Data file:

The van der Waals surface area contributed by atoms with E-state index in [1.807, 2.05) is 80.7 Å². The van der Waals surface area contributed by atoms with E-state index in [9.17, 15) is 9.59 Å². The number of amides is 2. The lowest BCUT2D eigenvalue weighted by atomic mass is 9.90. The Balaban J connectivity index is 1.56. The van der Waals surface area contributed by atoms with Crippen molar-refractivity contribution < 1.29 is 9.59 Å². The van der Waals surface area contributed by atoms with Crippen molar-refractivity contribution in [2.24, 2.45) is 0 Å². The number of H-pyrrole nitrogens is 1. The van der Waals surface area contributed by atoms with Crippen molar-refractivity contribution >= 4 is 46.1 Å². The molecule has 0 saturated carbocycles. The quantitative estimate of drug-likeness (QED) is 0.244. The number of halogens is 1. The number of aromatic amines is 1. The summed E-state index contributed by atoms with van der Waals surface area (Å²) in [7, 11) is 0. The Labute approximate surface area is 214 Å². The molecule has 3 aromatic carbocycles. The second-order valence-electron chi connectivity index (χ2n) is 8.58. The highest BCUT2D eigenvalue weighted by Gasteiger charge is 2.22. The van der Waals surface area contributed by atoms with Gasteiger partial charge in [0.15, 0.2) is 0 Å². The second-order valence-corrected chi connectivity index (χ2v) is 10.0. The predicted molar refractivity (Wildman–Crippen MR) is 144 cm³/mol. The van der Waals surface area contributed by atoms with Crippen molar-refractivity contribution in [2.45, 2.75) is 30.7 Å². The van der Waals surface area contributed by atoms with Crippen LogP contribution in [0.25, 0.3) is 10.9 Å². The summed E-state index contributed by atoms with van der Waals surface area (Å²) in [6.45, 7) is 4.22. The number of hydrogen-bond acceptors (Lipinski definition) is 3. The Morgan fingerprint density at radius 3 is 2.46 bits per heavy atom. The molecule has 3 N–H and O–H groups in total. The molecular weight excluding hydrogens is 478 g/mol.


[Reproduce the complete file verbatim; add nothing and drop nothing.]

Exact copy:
The van der Waals surface area contributed by atoms with E-state index in [1.807, 2.05) is 80.7 Å². The van der Waals surface area contributed by atoms with E-state index in [9.17, 15) is 9.59 Å². The number of amides is 2. The lowest BCUT2D eigenvalue weighted by atomic mass is 9.90. The Balaban J connectivity index is 1.56. The van der Waals surface area contributed by atoms with Crippen molar-refractivity contribution < 1.29 is 9.59 Å². The van der Waals surface area contributed by atoms with Crippen molar-refractivity contribution in [2.24, 2.45) is 0 Å². The number of H-pyrrole nitrogens is 1. The van der Waals surface area contributed by atoms with Crippen molar-refractivity contribution >= 4 is 46.1 Å². The molecule has 0 saturated carbocycles. The quantitative estimate of drug-likeness (QED) is 0.244. The number of halogens is 1. The number of aromatic amines is 1. The summed E-state index contributed by atoms with van der Waals surface area (Å²) in [7, 11) is 0. The Labute approximate surface area is 214 Å². The molecule has 3 aromatic carbocycles. The second-order valence-electron chi connectivity index (χ2n) is 8.58. The highest BCUT2D eigenvalue weighted by Gasteiger charge is 2.22. The van der Waals surface area contributed by atoms with Gasteiger partial charge in [0.15, 0.2) is 0 Å². The second-order valence-corrected chi connectivity index (χ2v) is 10.0. The predicted molar refractivity (Wildman–Crippen MR) is 144 cm³/mol. The van der Waals surface area contributed by atoms with Crippen molar-refractivity contribution in [2.45, 2.75) is 30.7 Å². The van der Waals surface area contributed by atoms with Crippen LogP contribution in [0.25, 0.3) is 10.9 Å². The summed E-state index contributed by atoms with van der Waals surface area (Å²) in [6.45, 7) is 4.22. The number of hydrogen-bond acceptors (Lipinski definition) is 3. The Morgan fingerprint density at radius 3 is 2.46 bits per heavy atom. The molecule has 3 N–H and O–H groups in total. The molecular weight excluding hydrogens is 478 g/mol.